The Iraqi prime minister finds himself at war not only with the Medhi Army, but a hodgepodge of Shiite groups all jockeying for control of the Basra region and its oil treasure. They are not always distinguishable from the smugglers and crime rings believed to illegally siphon off at least one-tenth of South Iraq’s oil, which accounts for 70 percent of the national export.
Three major Shiite parties, members of the Shiite umbrella United Iraqi Alliance, which dominates parliament, have a hefty stake in the region.
The Mehdi Army is the most popular, although it has split of late into factions, more than half of which still defer to Moqtada Sadr. They control ports, customs and customs police.
The Fadhila Party, whose leader Mohammed al-Waeli is governor of Basra, dominates the oil companies based in the region, elements of local security forces and port installations.
The Badr Brigade belongs to the Supreme Council for the Islamic Revolution in Iraq, SCIRI, which was founded in Tehran when Saddam Hussein ruled Iraq.
Its leader Abdul Aziz al-Hakim is closest of the three to prime minister Maliki and his Dawa Party.
The joker in the pack is the newest Shiite arrival to Iraq, the Hizballah Brigades of Iraq, which is supplied with orders, fighters, weapons and funds from the headquarters of its Lebanese parent, with the backing of the al Qods Brigades of Iran’s Revolutionary Guards.
Hizballah’s new armed wing, unnoticed in the West, has set up operations in Baghdad, Nasiriyeh and Kut as well as Basra and its oil port.
The government offensive veers out of control
South Lebanon’s stewpot of conflicting forces also contains 20 or so major indigenous tribes which exercise a strong pull on local allegiances. At least one of these tribes runs its own oil smuggling network.
Maliki’s urge to show the Americans who’s the boss of Iraq’s Shiites overlays another strong motive: He cherishes an ambition to link South Iraq’s oil industry to that of South Iran to form the foundation for the two countries’ future strategic interdependence. He has been hindered in this scheme by the chaotic assortment of militias, gangs and tribes enjoying free rein in the region.
Washington would like to see this plan fade away altogether, but can hardly interfere directly while maintaining that it is up to the Iraqis themselves to decide on the disposition of their oil resources.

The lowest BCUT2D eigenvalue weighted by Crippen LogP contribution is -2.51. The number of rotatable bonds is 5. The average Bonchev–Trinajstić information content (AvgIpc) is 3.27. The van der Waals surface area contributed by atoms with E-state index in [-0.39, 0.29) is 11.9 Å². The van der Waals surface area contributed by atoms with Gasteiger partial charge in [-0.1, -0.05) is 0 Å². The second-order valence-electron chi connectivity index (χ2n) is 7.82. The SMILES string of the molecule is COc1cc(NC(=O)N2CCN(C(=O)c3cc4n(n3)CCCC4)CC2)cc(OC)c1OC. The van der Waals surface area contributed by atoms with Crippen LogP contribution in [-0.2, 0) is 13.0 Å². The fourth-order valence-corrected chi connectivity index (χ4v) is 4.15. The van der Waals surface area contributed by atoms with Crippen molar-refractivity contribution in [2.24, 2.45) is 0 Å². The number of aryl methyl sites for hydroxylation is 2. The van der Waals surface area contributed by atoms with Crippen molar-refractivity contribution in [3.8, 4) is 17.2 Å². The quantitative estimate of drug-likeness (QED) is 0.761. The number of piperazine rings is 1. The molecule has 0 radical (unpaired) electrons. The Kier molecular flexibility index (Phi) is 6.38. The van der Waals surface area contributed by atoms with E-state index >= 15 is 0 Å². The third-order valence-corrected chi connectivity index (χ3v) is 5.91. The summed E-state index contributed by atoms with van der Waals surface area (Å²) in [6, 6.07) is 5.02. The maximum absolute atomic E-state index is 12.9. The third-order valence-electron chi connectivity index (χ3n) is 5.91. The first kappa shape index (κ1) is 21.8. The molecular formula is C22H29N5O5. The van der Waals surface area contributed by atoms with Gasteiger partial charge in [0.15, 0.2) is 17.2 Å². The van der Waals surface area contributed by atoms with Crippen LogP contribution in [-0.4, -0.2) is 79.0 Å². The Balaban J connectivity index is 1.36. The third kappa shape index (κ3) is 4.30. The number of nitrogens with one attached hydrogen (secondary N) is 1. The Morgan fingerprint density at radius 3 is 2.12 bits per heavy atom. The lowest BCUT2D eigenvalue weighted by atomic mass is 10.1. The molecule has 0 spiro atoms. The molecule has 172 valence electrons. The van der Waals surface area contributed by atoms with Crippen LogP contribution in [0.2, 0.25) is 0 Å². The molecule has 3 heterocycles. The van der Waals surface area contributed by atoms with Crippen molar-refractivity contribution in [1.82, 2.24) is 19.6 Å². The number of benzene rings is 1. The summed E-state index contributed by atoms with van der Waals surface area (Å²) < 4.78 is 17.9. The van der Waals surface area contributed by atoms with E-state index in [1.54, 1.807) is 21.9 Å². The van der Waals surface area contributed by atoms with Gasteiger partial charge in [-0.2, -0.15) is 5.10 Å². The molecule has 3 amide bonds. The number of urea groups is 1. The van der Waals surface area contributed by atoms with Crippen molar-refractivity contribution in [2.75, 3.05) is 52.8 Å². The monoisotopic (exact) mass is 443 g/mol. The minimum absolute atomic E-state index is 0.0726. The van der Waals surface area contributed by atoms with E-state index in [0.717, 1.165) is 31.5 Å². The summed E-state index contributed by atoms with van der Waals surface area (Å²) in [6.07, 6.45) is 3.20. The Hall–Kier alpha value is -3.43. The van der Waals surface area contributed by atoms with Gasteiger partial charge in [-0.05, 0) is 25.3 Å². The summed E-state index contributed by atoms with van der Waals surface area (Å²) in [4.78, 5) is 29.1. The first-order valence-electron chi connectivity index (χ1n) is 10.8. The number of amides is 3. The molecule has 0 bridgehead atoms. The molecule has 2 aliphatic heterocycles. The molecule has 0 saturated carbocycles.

Equally, the Americans cannot openly object to Maliki exercising central authority in the unruly Basra region.
The Iraqi leader has craftily timed it for a couple of weeks before Ambassador Crocker and Gen. Petraeus deliver their latest report to Congress on the state of the Iraq war.
Maliki believes that his Basra venture, if it ends well, will leave them no choice but to hold it up as proof of their success in raising an Iraqi army capable of acting on its own to quell disorder in Iraq’s second largest city. The Americans can hardly admit it is a setback to their plans.
Like most things in Iraq, the battles raging in and around Basra, far from making this point, have quickly swung out of control. There is no knowing how it will end.
Two oil pipelines have already been damaged, with immediate effect on international oil prices.
Thursday, a bomb exploded underneath the Zubair-1 pipeline that sends crude oil from the Basra Zubair oil field to tanks for Iraq's two exporting terminals on the Gulf: al-Umaiya and Basra.
Tuesday night, a bomb damaged a domestic oil pipeline that links the Noor oil field in the southern Maysan province to the refinery in Basra.
For now, the prime minister does not look like bringing his expedition to a happy end.
Undeterred, he went on Iraqi state TV Thursday night vowing to fight to the end. “There will be no retreat!” he declared.
U.S. President George W. Bush, seeing political advantage in going along with Maliki’s effort, praised him for his “tough battle against militia fighters and criminals,” citing it as evidence that Baghdad is taking advantage of security gains by U.S. forces and the “progress Iraqi forces made during the surge.”